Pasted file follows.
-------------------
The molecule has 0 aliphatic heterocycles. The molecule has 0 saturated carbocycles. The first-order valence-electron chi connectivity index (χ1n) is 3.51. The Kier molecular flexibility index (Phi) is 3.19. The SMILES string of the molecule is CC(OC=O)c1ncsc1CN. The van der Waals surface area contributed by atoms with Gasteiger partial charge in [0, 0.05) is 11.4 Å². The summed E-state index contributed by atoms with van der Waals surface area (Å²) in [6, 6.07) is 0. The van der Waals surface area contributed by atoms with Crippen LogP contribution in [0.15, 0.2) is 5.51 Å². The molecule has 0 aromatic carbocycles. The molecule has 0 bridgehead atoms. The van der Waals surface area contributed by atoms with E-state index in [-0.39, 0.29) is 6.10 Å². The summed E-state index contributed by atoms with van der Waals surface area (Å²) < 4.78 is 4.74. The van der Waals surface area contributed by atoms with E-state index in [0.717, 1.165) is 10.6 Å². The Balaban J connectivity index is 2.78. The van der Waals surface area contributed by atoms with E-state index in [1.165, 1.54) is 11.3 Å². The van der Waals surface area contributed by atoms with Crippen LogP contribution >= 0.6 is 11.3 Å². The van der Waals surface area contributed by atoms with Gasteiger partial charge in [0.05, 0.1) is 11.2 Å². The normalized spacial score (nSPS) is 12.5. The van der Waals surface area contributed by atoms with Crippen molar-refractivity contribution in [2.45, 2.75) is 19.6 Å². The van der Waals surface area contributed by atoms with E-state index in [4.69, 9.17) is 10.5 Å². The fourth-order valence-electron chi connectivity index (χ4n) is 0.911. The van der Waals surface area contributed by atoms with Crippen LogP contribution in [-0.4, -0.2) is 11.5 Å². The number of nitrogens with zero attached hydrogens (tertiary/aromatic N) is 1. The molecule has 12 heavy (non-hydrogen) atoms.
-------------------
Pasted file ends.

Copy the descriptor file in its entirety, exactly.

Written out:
The molecule has 0 aliphatic heterocycles. The molecule has 0 saturated carbocycles. The first-order valence-electron chi connectivity index (χ1n) is 3.51. The Kier molecular flexibility index (Phi) is 3.19. The SMILES string of the molecule is CC(OC=O)c1ncsc1CN. The van der Waals surface area contributed by atoms with Gasteiger partial charge in [0, 0.05) is 11.4 Å². The summed E-state index contributed by atoms with van der Waals surface area (Å²) in [6, 6.07) is 0. The van der Waals surface area contributed by atoms with Crippen LogP contribution in [0.15, 0.2) is 5.51 Å². The molecule has 0 aromatic carbocycles. The molecule has 0 bridgehead atoms. The van der Waals surface area contributed by atoms with E-state index in [-0.39, 0.29) is 6.10 Å². The summed E-state index contributed by atoms with van der Waals surface area (Å²) < 4.78 is 4.74. The van der Waals surface area contributed by atoms with E-state index in [0.717, 1.165) is 10.6 Å². The Balaban J connectivity index is 2.78. The van der Waals surface area contributed by atoms with E-state index in [1.165, 1.54) is 11.3 Å². The van der Waals surface area contributed by atoms with Crippen LogP contribution >= 0.6 is 11.3 Å². The van der Waals surface area contributed by atoms with Gasteiger partial charge in [0.05, 0.1) is 11.2 Å². The normalized spacial score (nSPS) is 12.5. The van der Waals surface area contributed by atoms with Crippen molar-refractivity contribution in [2.45, 2.75) is 19.6 Å². The van der Waals surface area contributed by atoms with E-state index in [4.69, 9.17) is 10.5 Å². The fourth-order valence-electron chi connectivity index (χ4n) is 0.911. The van der Waals surface area contributed by atoms with Crippen LogP contribution in [-0.4, -0.2) is 11.5 Å². The number of nitrogens with zero attached hydrogens (tertiary/aromatic N) is 1. The molecule has 12 heavy (non-hydrogen) atoms.